Running Away From Home

Elizabeth Kate Switaj

Some people from Washington State are great poetasters,
Inbibers of anything, so long as it makes us sick
Enough to forget our sickness, and carry on

-Carolyn Kizer from Carry Out: Hostess Winkies and Wild Duck

       Most people from Seattle are mutated and grey
Nevermind                                                             the size
of Western States                                      the distance
from Hanford                                     the actual gauge
of rain

No one is from Seattle
even Kurt Cobain
grew up in an Aberdeen
without thistles or a stone
lumber mills and snowy owls
where they won’t even name a bridge for him

Some people from San Francisco
are jugglers on heroin

their slender bones vibrate under thinner
skin and palm
leaves and sun

in blue—they never wake
before fog dissipates
as their hearts will one day, and some
already have

held knife against your neck—just cold
enough to mug you
and Golden Gate wants blood, and the Bay
Bridge wants your carpool

Some people from Tokyo
don’t meet their lovers at Hachiko

Mountain Hags and CyberGoths
love that loyal dog

and only have their Sapporo
and Asahi friends
to visit their graves; sleeves
swing chrysanthemum & crane under umbrellas

raised as another English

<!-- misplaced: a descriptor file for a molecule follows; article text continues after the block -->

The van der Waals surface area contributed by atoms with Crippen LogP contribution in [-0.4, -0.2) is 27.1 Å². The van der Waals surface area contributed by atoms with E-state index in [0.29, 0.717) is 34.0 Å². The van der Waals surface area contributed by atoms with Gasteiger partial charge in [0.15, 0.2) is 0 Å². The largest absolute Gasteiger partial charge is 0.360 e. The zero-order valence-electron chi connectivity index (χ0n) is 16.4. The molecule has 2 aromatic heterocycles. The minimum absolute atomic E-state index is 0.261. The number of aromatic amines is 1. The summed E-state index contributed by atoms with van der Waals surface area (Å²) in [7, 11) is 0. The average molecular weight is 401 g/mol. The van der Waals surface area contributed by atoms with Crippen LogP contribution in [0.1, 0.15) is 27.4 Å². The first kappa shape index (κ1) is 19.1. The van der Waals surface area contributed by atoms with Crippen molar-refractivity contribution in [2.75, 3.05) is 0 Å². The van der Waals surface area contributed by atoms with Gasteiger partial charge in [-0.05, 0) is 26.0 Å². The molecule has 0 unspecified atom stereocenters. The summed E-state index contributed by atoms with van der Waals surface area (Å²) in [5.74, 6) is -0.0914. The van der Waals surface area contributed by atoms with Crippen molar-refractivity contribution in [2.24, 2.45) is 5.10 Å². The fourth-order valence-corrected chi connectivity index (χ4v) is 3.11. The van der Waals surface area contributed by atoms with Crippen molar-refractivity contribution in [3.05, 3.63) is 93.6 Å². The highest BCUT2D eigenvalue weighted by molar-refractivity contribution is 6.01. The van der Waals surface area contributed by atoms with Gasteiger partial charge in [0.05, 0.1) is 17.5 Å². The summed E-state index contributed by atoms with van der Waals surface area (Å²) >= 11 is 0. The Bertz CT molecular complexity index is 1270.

speaking camera crew records
the crossing under Starbucks
to represent their world

Some people from New York
are more parochial than that;
all the women they need to rape
live between the Hudson and the East,
and all the women they want to drug
take the train

                          Some people from Zhengzhou
                          will never get the passport
                          that would let them visit Beijing,
                          and they still wear 2008 rings
                          grubby with mango juice

Some people from Belfast
care about flags; others care
about languages
and some just want to stretch
in Botanic Gardens grass
when the sun dares show its name

Some people from Uliga
are not from Majuro at all
but lived on other corals
until it was time to test the bomb,
and some of them went back
until the poisons drove them off again—
the arrowroot had changed color—
and sometimes their children die
of mutations that don’t fly,
change color or cause
anything but misery

                                    Some people are from nowhere
                                    if the butterfly’s wings
                                     touch & change everything

then they are dragonflies,
buzzing each world
landing, lightest

of more than why they moved

Elizabeth Kate Switaj is a Liberal Arts Instructor at the College of the Marshall Islands and a Contributing Editor to Poets’ Quarterly. She holds a Ph.D. in English from Queen’s University Belfast and an M.F.A. in Poetics and Creative Writing from New College of California. Her first collection of poetry, Magdalene & the Mermaids, was published in 2009 by Paper Kite Press. Recent poems have appeared in Foliate Oak and Coldnoon. For more information visit http://www.elizabethkateswitaj.net.